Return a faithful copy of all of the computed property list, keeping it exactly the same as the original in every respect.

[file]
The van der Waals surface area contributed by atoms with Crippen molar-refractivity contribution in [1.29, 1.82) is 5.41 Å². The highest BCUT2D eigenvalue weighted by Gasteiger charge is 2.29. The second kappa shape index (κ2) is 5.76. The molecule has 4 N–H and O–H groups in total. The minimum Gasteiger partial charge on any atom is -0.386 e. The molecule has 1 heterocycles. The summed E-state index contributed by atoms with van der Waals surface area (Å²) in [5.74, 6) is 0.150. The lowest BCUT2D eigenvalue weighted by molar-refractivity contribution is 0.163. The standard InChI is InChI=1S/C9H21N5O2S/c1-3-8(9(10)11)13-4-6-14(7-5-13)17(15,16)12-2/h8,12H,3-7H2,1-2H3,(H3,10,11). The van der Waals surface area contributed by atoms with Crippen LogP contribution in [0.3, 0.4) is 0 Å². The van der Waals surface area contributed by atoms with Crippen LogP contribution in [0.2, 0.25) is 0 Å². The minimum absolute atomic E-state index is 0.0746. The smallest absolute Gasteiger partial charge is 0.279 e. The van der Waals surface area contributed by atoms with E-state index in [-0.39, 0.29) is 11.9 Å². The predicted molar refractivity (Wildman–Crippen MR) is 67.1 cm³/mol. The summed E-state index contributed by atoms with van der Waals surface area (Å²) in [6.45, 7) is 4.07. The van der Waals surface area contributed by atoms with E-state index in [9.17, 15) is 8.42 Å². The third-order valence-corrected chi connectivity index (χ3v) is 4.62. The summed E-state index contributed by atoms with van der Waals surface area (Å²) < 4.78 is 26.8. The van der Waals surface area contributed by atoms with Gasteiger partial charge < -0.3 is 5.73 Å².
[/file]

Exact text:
The van der Waals surface area contributed by atoms with Crippen molar-refractivity contribution in [1.29, 1.82) is 5.41 Å². The highest BCUT2D eigenvalue weighted by Gasteiger charge is 2.29. The second kappa shape index (κ2) is 5.76. The molecule has 4 N–H and O–H groups in total. The minimum Gasteiger partial charge on any atom is -0.386 e. The molecule has 1 heterocycles. The summed E-state index contributed by atoms with van der Waals surface area (Å²) in [5.74, 6) is 0.150. The lowest BCUT2D eigenvalue weighted by molar-refractivity contribution is 0.163. The standard InChI is InChI=1S/C9H21N5O2S/c1-3-8(9(10)11)13-4-6-14(7-5-13)17(15,16)12-2/h8,12H,3-7H2,1-2H3,(H3,10,11). The van der Waals surface area contributed by atoms with Crippen LogP contribution in [0.3, 0.4) is 0 Å². The van der Waals surface area contributed by atoms with Crippen LogP contribution in [0.2, 0.25) is 0 Å². The minimum absolute atomic E-state index is 0.0746. The smallest absolute Gasteiger partial charge is 0.279 e. The van der Waals surface area contributed by atoms with E-state index in [-0.39, 0.29) is 11.9 Å². The predicted molar refractivity (Wildman–Crippen MR) is 67.1 cm³/mol. The summed E-state index contributed by atoms with van der Waals surface area (Å²) in [6.45, 7) is 4.07. The van der Waals surface area contributed by atoms with E-state index in [9.17, 15) is 8.42 Å². The third-order valence-corrected chi connectivity index (χ3v) is 4.62. The summed E-state index contributed by atoms with van der Waals surface area (Å²) < 4.78 is 26.8. The van der Waals surface area contributed by atoms with Gasteiger partial charge < -0.3 is 5.73 Å².